Technological developments have brought about major changes in society and the results of innovation reach into all aspects of everyday life. Such developments have significant consequences for the way in which commercial and non-commercial organisations operate at a national, European and international level. Technology brings many advantages for such organisations, but also raises considerable legal, ethical and policy challenges. As such, technological change raises significant issues in the practice of governance across a range of scales.
The Technology and Governance cluster researches the ethical, legal, and social implications of the application of technologies in the modern world. Members explore the social, economic and regulatory role of national and international institutions in the development of technology. It considers both philosophical and policy-oriented questions surrounding the proper use of technology in governance. It looks at the role of law in the marketplace, and the difficult balances that must be struck in modern regulatory schemes between the need for regulation and the costs to business organisations of compliance. The cluster has a significant international dimension, focusing on the role of European and international institutions, regulatory regimes, and legislation.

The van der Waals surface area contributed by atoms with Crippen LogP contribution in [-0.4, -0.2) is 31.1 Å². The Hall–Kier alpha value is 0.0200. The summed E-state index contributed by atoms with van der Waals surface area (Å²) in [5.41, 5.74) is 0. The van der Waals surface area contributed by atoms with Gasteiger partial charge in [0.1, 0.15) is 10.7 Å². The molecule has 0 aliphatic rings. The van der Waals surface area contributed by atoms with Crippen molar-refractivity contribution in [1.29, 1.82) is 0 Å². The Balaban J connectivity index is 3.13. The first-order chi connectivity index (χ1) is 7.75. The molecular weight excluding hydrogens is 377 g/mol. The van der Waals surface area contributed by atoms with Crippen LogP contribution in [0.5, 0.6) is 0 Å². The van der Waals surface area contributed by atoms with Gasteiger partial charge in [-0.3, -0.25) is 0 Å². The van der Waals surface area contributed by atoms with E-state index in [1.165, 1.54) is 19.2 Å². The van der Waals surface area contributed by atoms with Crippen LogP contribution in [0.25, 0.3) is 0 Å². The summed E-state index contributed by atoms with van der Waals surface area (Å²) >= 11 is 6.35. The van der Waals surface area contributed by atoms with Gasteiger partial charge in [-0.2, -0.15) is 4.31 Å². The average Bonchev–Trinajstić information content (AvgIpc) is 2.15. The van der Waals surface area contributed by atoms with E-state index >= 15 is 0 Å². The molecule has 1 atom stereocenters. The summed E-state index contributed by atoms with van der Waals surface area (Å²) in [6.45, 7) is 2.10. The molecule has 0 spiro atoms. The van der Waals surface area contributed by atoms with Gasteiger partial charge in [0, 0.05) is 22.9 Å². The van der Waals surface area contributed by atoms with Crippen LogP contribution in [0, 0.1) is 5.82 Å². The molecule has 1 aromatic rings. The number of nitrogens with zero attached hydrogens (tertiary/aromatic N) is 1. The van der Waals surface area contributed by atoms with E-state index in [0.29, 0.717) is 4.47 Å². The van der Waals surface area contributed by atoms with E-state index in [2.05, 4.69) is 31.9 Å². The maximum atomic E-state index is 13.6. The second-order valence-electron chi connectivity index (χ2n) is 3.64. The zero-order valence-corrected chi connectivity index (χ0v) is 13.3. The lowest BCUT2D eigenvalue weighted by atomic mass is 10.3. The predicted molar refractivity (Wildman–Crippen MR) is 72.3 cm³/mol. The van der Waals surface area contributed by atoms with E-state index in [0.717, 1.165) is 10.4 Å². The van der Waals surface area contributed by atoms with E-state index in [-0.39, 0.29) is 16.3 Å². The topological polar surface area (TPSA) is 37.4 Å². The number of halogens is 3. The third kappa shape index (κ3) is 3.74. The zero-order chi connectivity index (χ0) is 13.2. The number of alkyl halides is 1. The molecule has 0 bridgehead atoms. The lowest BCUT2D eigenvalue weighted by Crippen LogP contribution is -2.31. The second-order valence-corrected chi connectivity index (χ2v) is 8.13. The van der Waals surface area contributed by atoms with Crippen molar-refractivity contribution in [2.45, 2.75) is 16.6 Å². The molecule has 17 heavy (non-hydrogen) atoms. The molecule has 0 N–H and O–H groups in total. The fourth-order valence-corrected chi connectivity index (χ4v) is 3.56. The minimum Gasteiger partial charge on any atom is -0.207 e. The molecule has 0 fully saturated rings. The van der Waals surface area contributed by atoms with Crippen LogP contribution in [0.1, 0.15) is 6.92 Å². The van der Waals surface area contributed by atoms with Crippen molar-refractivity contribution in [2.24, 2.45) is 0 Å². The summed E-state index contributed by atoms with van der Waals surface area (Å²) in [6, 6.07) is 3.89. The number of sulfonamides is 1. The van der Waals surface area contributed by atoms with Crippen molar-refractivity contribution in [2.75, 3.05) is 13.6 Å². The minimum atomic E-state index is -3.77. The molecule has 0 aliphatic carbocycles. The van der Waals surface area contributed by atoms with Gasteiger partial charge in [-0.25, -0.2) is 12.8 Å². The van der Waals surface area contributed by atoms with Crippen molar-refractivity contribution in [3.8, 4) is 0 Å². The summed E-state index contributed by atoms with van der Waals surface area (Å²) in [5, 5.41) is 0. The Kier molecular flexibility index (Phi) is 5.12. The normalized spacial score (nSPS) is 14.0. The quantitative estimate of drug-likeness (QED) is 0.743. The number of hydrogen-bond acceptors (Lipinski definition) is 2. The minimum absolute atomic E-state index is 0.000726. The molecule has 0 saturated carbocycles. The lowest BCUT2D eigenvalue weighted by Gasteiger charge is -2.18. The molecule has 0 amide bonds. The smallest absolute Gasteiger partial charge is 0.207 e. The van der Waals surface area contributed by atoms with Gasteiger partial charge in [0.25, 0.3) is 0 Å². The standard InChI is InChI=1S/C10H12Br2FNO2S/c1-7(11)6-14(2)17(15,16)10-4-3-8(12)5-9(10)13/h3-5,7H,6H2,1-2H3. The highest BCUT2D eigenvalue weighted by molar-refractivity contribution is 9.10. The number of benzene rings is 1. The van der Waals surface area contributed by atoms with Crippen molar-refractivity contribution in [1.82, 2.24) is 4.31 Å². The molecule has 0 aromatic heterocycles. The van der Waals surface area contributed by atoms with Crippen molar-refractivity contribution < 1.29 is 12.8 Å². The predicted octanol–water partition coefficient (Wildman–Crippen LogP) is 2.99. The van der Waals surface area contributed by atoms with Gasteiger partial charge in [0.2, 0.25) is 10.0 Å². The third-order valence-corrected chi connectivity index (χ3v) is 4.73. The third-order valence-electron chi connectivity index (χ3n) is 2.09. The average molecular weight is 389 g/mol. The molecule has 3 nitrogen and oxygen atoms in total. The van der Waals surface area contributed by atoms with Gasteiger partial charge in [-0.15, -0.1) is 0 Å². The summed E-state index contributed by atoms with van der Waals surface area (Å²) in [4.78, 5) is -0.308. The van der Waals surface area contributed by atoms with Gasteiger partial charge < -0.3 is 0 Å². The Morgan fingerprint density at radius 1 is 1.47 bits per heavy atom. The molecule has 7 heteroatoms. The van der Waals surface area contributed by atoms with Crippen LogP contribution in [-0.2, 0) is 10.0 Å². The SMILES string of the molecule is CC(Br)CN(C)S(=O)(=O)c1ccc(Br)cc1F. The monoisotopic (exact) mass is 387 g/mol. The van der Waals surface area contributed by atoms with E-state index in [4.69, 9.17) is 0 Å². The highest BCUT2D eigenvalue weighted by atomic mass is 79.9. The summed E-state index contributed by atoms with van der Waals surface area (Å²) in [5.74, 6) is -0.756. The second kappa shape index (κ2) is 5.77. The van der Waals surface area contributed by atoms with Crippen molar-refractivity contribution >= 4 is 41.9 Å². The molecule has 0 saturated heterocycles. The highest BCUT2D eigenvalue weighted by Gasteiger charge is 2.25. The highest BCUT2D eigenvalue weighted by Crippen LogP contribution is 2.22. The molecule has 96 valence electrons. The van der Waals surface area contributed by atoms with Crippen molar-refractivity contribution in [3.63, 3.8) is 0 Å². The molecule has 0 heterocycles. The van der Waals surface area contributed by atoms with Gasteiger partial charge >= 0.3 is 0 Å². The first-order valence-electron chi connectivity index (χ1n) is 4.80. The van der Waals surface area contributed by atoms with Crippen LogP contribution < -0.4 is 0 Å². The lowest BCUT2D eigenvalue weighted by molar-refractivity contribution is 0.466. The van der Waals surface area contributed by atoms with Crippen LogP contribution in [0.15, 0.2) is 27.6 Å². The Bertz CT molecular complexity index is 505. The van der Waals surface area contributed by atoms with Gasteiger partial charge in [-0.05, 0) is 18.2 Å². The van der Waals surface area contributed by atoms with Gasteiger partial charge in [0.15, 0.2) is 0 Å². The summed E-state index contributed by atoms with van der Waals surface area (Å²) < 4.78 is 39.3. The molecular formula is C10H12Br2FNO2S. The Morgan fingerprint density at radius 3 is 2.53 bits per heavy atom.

- What is missing in the gap between policy and code in algorithmic governance?
- What is the logical space of algocratic systems?
- Do algorithmic governance structures threaten or strengthen political legitimacy?